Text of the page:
As we invest in such things now, our heart is weaned off this passing age, and gravitates to the everlasting age to come. The deep question is whether the prospect of these things will help mitigate our fear of dying and allay our anxieties as we face our last great enemy?  Only to the extent that they shape my priorities here and now.  If Christ doesn’t consume our interest now, then the prospect of our relationship with Him being realised has no particular appeal.  If our eyes are fixed on this world, and all we dream about and aspire to is rooted here, then death will be loss, separating us from all we have lived for.  Only if I live for Christ will death be gain, separating me from all that hinders what I live for; and the prospect of meeting Him will cause my spirit to rise in anticipation, and help me to face, if not desire, death as a means to that end…

Introductory Questions:

What do you think the Apostle John means when he talks about the second death (Rev.2:11; 20:6; 20:14)?

What does Paul mean in Ephesians 2:1 when he talks of those who are ‘dead in their transgressions and sins’? 

What does ‘death’ mean in the Bible in its fullest sense?  How is this different from the way the word ‘death’ is used in the way we usually use the term?

What then do you think would be ‘life …to the full’ (John 10:10)?

Reflecting on Session 3:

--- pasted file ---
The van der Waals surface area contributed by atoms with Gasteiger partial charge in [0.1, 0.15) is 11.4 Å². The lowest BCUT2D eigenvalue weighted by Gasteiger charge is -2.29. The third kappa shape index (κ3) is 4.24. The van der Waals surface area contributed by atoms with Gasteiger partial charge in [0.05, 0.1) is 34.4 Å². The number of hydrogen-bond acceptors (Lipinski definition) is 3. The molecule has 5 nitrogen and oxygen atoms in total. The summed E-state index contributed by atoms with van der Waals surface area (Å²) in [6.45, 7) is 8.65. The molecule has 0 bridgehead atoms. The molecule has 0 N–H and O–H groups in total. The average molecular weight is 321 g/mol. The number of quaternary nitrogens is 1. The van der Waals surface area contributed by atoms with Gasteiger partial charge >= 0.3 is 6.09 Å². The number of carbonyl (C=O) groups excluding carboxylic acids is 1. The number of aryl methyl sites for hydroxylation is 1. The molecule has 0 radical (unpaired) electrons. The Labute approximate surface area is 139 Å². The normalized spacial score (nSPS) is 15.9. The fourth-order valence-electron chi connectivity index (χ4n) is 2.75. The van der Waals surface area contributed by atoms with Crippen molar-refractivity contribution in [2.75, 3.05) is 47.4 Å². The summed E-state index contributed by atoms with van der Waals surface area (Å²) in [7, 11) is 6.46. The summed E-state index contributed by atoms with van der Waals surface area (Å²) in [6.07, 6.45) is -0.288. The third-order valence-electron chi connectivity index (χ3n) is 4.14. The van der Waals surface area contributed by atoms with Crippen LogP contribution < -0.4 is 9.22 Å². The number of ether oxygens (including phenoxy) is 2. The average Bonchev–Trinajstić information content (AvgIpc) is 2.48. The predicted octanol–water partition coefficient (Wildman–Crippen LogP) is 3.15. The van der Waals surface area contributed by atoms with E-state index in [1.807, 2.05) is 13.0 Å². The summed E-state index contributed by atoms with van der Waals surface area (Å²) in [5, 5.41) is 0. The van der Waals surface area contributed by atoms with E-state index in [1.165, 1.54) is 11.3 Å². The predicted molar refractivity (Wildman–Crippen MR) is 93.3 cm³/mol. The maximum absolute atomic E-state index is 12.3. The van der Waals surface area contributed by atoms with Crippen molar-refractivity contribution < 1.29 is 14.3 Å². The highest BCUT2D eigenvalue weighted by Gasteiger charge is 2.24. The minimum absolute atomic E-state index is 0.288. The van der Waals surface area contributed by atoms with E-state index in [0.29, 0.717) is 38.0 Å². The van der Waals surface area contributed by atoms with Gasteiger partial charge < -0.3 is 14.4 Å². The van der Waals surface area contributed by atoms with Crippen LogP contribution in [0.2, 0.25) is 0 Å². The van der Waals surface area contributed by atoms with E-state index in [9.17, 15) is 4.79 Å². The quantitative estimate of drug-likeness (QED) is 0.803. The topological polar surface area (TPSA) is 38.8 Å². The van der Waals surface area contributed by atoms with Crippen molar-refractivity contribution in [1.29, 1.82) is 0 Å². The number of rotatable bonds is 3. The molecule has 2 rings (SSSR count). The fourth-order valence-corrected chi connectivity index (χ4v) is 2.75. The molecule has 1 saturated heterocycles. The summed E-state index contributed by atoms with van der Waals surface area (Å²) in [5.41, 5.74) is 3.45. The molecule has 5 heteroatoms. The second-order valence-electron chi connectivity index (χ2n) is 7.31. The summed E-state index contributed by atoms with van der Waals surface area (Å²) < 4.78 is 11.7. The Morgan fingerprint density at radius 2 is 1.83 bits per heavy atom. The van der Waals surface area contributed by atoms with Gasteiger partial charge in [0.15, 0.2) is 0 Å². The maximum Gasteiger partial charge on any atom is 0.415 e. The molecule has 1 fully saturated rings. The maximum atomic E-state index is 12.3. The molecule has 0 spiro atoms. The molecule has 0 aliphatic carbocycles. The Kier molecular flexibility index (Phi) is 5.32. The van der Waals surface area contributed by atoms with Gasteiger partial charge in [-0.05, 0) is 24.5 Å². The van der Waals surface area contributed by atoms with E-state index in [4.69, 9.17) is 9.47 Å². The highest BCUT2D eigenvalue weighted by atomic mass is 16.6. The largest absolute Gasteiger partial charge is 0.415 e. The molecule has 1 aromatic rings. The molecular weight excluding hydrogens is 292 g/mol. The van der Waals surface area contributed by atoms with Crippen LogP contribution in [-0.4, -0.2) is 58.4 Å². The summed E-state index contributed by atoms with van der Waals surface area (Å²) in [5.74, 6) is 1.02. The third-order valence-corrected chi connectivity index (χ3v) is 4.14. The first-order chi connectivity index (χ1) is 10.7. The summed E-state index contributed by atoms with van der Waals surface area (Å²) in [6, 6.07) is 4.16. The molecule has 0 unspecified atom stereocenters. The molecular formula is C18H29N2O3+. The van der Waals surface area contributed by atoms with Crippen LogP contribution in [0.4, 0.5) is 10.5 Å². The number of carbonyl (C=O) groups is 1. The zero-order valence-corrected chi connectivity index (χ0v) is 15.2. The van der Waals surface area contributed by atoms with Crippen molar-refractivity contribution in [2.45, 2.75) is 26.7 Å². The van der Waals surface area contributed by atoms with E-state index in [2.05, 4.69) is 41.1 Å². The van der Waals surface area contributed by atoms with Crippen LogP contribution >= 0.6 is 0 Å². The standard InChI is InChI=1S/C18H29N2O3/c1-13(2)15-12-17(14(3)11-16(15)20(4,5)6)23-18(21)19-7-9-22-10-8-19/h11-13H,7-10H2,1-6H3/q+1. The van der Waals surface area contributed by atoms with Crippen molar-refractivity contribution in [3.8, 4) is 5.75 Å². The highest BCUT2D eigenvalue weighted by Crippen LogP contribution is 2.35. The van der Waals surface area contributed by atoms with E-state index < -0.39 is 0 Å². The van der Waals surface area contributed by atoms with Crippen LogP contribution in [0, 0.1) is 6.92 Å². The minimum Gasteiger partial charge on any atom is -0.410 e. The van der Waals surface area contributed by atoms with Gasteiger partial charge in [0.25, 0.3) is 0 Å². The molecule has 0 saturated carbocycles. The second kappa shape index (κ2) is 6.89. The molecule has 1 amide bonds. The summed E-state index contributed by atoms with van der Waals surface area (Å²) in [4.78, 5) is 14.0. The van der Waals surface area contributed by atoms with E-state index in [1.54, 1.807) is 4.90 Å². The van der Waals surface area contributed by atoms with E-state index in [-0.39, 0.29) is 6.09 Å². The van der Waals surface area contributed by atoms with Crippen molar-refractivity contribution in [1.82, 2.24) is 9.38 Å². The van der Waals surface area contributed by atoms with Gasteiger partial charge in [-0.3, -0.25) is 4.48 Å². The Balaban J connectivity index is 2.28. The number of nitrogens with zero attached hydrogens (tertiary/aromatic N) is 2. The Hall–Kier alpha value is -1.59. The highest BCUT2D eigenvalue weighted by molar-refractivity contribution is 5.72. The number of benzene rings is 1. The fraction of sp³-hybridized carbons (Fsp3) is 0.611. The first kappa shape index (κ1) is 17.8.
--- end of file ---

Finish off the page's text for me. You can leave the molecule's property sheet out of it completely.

How can we cultivate a sense of being ‘aliens and strangers’ in this age?  …and of the sense of being a ‘mist that appears for a little while and then vanishes’ (Jas.4:14).

How can we invest more heavily in the age to come (‘store up treasure in heaven’) so that we look forward to that age more than we do? 

How can we cultivate a deeper love for the Church? …and a deeper concern for each other’s spiritual growth and development?  Are there changes that we could make in our HomeGroups / the way we do Church that would help us promote this agenda?

Baxter highlighted four things that stimulated his desire for heaven, and so enabled him to face death differently (Presence of Christ; seeing the Church triumphant; understanding the Lord’s providence; anticipating his own experience of being fully conformed to the will of God).  Can you think of any others?  What are you looking forward to so much about heaven and the New Creation that it eclipses your fear of death?

What would you say to someone who thought of themselves as a Christian, but who said there was nothing they were particularly looking forward to about heaven or the New Creation?  Would you see this as a problem?  What could the problem be?

Further Reading (John 11:1-44):

(we’ll be coming back to this passage each week throughout the course)

 In v.22, do you think that Martha already suspects that Jesus will raise Lazarus from the dead?

v.24: what is the difference between Lazarus’ experience of rising again on the last day, and his experience of what Jesus does in vv.43-44?

In v.25 Jesus acknowledges that his disciples will die, and in v.26 He says they will never die.  How can Jesus say such contradictory things in the same sentence?

How does believing that Jesus is the resurrection and the life (vv.25-27) change the way we view life and death?  What difference would you expect to see in someone who started to believe this?  How would it affect our view of death? 


Write a letter to be read out at your funeral.

You might also be interested in: Gravetalk

It’s not easy to think about your own funeral. Talking about death, dying and funerals raises big questions that we need to face at some point, but it’s hard to talk to family and friends.  Come and think about these questions in a café space.

Thursday 14 September, 7.00 – 8.15pm Whitton Parish Hall, Ipswich. Phone:  01473 298510 to book, or visit